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Menopause. 2018 Sep;25(9):1046-1055. doi: 10.1097/GME.0000000000001116.

Is ovarian reserve associated with body mass index and obesity in reproductive aged women? A meta-analysis.

Author information

1
Nutrition and Endocrine Research Center, Research Institute for Endocrine Sciences, Shahid Beheshti University of Medical Sciences, Tehran, Iran.
2
Department of Community Nutrition, School of Nutritional Sciences and Dietetics, Tehran University of Medical Sciences, Tehran, Iran.
3
Reproductive Endocrinology Research Center, Research Institute for Endocrine Sciences, Shahid Beheshti University of Medical Sciences, Tehran, Iran.
4
Department of Clinical Nutrition and Dietetics, Faculty of Nutrition Sciences and Food Technology, National Nutrition and Food Technology Research Institute, Shahid Beheshti University of Medical Sciences, Tehran, Iran.
5
Endocrine Research Center, Research Institute for Endocrine Sciences, Shahid Beheshti University of Medical Sciences, Tehran, Iran.

Abstract

OBJECTIVE:

The associations of body mass index (BMI) and obesity with ovarian reserve are controversial. This systematic review and meta-analysis was conducted to investigate the associations in reproductive-aged women.

METHODS:

PubMed and Scopus were searched up to December, 2016. Original studies on the association of BMI with ovarian reserve markers, anti-Mullerian hormone (AMH), follicle-stimulating hormone (FSH), inhibin β, and antral follicle count (AFC), either according to BMI categories or a continuous variable, were selected. Analyses were stratified into three groups based on polycystic ovary syndrome (PCOS) and fertility status of women.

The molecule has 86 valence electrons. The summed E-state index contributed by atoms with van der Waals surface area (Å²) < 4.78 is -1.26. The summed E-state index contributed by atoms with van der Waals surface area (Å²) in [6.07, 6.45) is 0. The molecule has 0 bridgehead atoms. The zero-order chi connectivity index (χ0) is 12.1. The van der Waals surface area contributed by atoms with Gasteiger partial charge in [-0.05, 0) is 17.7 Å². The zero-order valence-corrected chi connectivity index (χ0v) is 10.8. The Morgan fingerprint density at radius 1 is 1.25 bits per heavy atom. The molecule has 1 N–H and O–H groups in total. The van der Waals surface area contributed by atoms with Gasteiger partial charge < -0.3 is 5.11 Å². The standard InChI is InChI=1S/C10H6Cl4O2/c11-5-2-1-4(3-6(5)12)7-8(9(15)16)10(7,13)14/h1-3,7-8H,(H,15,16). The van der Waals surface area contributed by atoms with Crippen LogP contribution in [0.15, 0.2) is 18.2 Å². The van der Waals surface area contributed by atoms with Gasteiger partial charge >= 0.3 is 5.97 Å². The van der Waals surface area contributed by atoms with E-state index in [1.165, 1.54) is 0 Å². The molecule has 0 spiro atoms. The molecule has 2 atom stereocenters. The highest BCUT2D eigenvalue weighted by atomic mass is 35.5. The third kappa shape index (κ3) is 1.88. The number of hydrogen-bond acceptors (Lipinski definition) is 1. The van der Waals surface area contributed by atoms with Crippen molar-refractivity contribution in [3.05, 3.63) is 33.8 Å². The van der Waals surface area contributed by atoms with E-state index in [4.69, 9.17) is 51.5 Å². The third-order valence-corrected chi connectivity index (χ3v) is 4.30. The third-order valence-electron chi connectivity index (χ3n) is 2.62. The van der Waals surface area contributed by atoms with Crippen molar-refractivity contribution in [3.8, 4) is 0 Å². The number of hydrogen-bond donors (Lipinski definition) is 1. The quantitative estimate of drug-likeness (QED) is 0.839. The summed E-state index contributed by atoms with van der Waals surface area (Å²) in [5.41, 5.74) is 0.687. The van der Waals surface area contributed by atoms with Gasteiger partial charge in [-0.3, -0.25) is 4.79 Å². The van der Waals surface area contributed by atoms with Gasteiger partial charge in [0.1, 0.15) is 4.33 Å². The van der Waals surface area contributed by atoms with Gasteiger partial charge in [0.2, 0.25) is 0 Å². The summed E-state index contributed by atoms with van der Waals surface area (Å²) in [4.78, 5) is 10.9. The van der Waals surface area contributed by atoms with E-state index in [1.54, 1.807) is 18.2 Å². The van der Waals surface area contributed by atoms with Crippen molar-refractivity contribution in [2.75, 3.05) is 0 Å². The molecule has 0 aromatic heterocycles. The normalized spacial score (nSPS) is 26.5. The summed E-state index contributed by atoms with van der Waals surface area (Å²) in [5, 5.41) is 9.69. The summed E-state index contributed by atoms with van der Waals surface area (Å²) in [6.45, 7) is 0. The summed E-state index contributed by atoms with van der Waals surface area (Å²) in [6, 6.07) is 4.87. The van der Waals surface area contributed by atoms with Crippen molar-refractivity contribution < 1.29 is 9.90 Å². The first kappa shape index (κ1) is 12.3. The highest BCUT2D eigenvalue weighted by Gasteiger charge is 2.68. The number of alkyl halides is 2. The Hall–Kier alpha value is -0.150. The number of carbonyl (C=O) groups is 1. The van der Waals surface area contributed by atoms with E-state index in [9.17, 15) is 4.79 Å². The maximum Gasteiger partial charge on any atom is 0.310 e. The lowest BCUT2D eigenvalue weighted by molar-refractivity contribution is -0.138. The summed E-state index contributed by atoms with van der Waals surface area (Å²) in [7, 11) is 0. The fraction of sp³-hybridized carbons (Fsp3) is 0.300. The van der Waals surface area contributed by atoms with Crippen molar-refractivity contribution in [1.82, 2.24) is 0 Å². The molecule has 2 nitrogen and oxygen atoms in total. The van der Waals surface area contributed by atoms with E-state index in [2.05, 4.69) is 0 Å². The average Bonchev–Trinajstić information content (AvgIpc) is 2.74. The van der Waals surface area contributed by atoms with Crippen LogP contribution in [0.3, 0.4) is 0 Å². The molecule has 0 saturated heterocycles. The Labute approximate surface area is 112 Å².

RESULTS:

Of 4,055 records identified, 45 studies were eligible for inclusion. Comparing the obese with nonobese, the pooled mean differences (MDs) and 95% confidence intervals (CIs) were -1.08 (95% CIs -1.52, -0.63) ng/mL for AMH, -0.22 (95% CIs -0.39, -0.06) mIU/mL for FSH, -0.09 (95% CIs -0.60, 0.42) for AFC, and -21.06 (95% CIs -41.18, -0.85) pg/mL for inhibin β in overall populations. The MDs were significant for AMH in fertile non-PCOS and PCOS women, and for FSH only in PCOS women. Fisher's Z showed significant correlations of BMI with AMH in the overall populations (-0.15 [95% CIs -0.20, -0.11]) and in all subgroups, and with FSH in the fertile non-PCOS women (-0.16 [95% CIs -0.28, -0.04]).

CONCLUSION:

Ovarian reserve markers of AMH and FSH are significantly lower in obese than in nonobese women, and BMI is negatively correlated with AMH in all study populations, and with FSH in fertile non-PCOS subgroups. PCOS and fertility status do not appear to affect the associations.

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